Pro-life candidates struggle against better-funded rivals, but sometimes prevail.
To overcome the financial disparity, Susan B. Anthony List officials use creative ways to shape the outcome of key congressional elections in November. This week, the group is serving as a co-host for rallies in three states – Colorado, North Carolina, and Arkansas — in which a sitting Democratic senator opposes or is presumed to oppose legislation that would extend legal protections to the unborn after 20 weeks. By highlighting the senators’ opposition to the bill at open-air events in cities, the organization hopes to receive free publicity courtesy of local media.
“The ground game is where it’s at. That’s cheaper than TV,” Musgrave said, referring to costly television commercials.
Musgrave knows whereof she speaks. The Republican served as the U.S. Representative from the 4th congressional District in Colorado for six years (2003 to 2009). As a Pentecostal, too, she weeps at the thought her organization could use more money to help prevent the killing of unborn humans.
“My heart cries so much about the amount of money that Planned Parenthood and NARAL have, but we know Americans are with us about (opposing) taxpayer funding of abortion or 20-week abortion bans. I wish (pro-life) people knew about how faithful and strong some of our pro-life heroes are,” Musgrave said in an interview last week.
Musgrave’s upset is rooted in financial reality. Through July 31, the Susan B. Anthony List received at least $314,993 in donations. Emily List, which supports pro-choice Democratic female candidates, received at least $1,934,980. The figures, which do not include donations less than $200, come courtesy of opensecrets.org.
But the effect of money on the outcome of a congressional election is uncertain rather than determinative.
Witness the candidacy of Alex Sink, a female Democrat who ran for an open seat in a congressional district based in Tampa Bay, Florida in March.
Sink and her campaign had few traditional weaknesses. She was a former chief financial officer for the state and ran in a district that President Obama captured in both 2008 and 2012. Emily’s List poured $132,883 into Sink’s candidacy, a sum greater than the amount the Susan B. Anthony List has given to all of its candidates combined this election cycle. Indeed, on March 14 PolitiFact showed that Sink’s campaign outspent her rival, David Jolly, $6.29 million to $6.11 million.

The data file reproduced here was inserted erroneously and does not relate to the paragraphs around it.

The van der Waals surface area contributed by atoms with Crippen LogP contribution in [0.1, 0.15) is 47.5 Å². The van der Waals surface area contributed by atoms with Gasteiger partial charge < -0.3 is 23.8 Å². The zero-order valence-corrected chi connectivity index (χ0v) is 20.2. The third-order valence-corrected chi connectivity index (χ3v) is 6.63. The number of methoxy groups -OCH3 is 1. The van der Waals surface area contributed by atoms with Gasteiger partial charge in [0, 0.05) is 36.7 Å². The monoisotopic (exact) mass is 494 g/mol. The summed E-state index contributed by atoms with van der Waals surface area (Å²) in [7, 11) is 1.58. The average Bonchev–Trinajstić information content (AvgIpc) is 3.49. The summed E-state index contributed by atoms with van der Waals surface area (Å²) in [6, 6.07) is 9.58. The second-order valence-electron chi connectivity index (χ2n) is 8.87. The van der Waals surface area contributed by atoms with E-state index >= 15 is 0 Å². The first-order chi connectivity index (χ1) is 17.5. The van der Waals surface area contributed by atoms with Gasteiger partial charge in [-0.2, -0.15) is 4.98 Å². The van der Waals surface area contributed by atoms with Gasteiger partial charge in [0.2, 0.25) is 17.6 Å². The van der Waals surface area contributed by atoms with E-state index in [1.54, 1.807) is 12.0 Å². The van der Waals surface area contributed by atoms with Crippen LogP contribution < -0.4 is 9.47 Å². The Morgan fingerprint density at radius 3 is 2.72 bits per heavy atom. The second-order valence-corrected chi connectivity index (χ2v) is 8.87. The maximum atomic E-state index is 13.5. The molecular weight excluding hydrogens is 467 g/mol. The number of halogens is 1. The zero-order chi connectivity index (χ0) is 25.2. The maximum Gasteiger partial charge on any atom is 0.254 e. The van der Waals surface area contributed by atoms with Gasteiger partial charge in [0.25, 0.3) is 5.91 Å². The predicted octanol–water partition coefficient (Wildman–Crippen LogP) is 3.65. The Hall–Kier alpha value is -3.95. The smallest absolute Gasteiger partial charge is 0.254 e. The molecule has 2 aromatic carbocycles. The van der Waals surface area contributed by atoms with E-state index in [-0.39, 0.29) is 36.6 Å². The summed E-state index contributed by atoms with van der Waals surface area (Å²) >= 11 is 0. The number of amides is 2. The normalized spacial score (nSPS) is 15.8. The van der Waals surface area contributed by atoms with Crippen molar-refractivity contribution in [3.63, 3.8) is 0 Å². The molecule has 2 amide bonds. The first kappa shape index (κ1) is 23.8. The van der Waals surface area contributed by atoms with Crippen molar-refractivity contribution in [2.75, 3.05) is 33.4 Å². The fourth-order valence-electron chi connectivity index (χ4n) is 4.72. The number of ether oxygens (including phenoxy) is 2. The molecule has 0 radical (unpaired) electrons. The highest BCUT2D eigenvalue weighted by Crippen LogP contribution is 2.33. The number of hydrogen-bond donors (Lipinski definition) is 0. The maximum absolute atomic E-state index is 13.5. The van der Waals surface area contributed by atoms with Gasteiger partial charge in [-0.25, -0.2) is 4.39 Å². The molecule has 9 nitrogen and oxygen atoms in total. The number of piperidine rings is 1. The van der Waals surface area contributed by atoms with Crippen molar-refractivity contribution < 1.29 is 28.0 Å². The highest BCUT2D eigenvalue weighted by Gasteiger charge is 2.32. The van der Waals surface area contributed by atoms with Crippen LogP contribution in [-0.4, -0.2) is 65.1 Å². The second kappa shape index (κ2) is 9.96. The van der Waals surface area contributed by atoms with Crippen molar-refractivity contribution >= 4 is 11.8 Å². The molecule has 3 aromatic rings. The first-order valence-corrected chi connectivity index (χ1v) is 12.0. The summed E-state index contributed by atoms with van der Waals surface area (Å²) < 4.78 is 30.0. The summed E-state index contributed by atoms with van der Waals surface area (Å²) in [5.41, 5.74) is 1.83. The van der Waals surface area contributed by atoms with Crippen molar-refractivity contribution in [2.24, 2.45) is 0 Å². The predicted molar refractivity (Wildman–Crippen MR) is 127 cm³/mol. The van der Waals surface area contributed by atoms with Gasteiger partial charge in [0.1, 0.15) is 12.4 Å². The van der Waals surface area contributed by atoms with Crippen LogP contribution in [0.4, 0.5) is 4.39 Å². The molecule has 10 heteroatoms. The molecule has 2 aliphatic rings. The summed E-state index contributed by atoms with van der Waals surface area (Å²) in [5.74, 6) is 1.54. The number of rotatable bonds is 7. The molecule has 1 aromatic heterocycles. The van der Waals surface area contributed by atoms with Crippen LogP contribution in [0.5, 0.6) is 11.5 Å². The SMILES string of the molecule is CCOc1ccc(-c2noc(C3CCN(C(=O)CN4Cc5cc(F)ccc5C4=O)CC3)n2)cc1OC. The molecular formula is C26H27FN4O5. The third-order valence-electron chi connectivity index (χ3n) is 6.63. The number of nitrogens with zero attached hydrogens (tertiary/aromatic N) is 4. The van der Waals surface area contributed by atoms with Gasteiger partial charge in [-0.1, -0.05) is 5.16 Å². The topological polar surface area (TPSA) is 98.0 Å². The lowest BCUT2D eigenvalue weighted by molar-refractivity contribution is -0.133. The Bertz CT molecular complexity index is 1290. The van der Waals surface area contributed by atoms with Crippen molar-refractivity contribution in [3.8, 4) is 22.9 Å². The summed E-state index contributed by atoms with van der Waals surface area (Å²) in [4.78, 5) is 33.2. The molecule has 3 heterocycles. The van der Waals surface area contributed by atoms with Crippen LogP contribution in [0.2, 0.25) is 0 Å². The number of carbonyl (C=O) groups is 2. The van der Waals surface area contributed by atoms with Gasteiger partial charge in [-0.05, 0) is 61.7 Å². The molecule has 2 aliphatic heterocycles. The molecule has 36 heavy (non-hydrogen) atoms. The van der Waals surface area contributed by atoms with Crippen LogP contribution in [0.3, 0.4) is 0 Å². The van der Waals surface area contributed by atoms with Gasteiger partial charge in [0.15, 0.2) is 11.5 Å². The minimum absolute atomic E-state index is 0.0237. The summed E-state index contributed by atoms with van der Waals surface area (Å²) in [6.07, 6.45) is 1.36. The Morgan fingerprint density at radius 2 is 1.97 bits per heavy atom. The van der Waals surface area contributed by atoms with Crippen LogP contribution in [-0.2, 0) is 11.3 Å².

As late as a few weeks before the special election, several polls showed Sink ahead. But Jolly’s pollster discovered that Sink’s pro-choice absolutism was a major weakness. Some Democratic female voters disliked Sink’s opposition to a ban on abortion after 20 weeks and support for taxpayer funding of abortion. Jolly pulled ahead after his campaign attacked Sink as an extremist on abortion. On election day, Jolly prevailed.
“It was inspiring,” Musgrave said of Jolly’s victory. “Women made it to the polls and they showed that not all Democratic women are pro-abortion.”
Yet few in the political world would turn down a legitimate political donation; the aphorism that the late California Democrat Jesse Unruh coined – “money is the mother’s milk of politics” – is widely endorsed.
Greater campaign cash could help the Susan B. Anthony List in light-blue Democratic states such as Colorado. The organization spent roughly $50,000 to air a web-only ad this month that criticized Senator Mark Udall for supporting taxpayer funding of abortion and legislation that would undermine a parental-consent law for minors, according to Susan B. Anthony List spokeswoman Mallory Quigley.
The ads provide indirect help to pro-life Representative Cory Gardner who hopes to unseat Udall in November. By contrast, the group spent roughly $100,000 to air ads last month that attacked Senator Kay Hagan of North Carolina for her opposition to the 20-week ban.
“We have a finite amount of money,” Musgrave said. “Hopefully the ads will help Cory.”
Mark Stricherz is based in Washington. He is author of Why the Democrats are Blue.
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